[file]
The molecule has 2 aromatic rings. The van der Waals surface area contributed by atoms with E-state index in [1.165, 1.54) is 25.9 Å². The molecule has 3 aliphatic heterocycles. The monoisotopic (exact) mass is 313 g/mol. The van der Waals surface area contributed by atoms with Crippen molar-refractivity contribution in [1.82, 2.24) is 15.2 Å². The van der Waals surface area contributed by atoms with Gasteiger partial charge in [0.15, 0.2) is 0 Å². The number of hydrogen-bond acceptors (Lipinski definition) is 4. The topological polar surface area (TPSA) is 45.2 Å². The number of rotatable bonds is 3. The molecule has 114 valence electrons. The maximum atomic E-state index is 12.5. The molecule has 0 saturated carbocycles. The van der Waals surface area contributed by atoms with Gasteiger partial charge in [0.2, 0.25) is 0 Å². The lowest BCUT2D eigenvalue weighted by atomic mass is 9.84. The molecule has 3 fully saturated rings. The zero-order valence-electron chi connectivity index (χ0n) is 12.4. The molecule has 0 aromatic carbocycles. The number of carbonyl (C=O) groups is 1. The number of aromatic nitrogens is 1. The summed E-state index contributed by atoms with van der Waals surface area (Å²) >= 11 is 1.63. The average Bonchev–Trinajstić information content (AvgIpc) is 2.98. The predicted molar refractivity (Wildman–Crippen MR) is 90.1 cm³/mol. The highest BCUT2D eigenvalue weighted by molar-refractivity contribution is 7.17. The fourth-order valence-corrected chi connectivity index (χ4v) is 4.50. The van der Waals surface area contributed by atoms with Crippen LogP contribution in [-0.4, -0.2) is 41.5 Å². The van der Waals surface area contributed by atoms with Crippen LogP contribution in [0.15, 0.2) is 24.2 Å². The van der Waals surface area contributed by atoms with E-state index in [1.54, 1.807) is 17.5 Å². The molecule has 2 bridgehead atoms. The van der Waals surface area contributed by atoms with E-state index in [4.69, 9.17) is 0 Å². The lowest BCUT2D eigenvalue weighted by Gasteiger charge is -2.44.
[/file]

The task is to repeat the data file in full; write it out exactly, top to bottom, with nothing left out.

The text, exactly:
The molecule has 2 aromatic rings. The van der Waals surface area contributed by atoms with E-state index in [1.165, 1.54) is 25.9 Å². The molecule has 3 aliphatic heterocycles. The monoisotopic (exact) mass is 313 g/mol. The van der Waals surface area contributed by atoms with Crippen molar-refractivity contribution in [1.82, 2.24) is 15.2 Å². The van der Waals surface area contributed by atoms with Gasteiger partial charge in [0.15, 0.2) is 0 Å². The number of hydrogen-bond acceptors (Lipinski definition) is 4. The topological polar surface area (TPSA) is 45.2 Å². The number of rotatable bonds is 3. The molecule has 114 valence electrons. The maximum atomic E-state index is 12.5. The molecule has 0 saturated carbocycles. The van der Waals surface area contributed by atoms with Gasteiger partial charge in [0.2, 0.25) is 0 Å². The lowest BCUT2D eigenvalue weighted by atomic mass is 9.84. The molecule has 3 fully saturated rings. The zero-order valence-electron chi connectivity index (χ0n) is 12.4. The molecule has 0 aromatic carbocycles. The number of carbonyl (C=O) groups is 1. The number of aromatic nitrogens is 1. The summed E-state index contributed by atoms with van der Waals surface area (Å²) >= 11 is 1.63. The average Bonchev–Trinajstić information content (AvgIpc) is 2.98. The predicted molar refractivity (Wildman–Crippen MR) is 90.1 cm³/mol. The highest BCUT2D eigenvalue weighted by molar-refractivity contribution is 7.17. The fourth-order valence-corrected chi connectivity index (χ4v) is 4.50. The van der Waals surface area contributed by atoms with Crippen LogP contribution in [-0.4, -0.2) is 41.5 Å². The van der Waals surface area contributed by atoms with Crippen LogP contribution in [0.15, 0.2) is 24.2 Å². The van der Waals surface area contributed by atoms with E-state index in [1.54, 1.807) is 17.5 Å². The molecule has 2 bridgehead atoms. The van der Waals surface area contributed by atoms with E-state index in [4.69, 9.17) is 0 Å². The lowest BCUT2D eigenvalue weighted by Gasteiger charge is -2.44.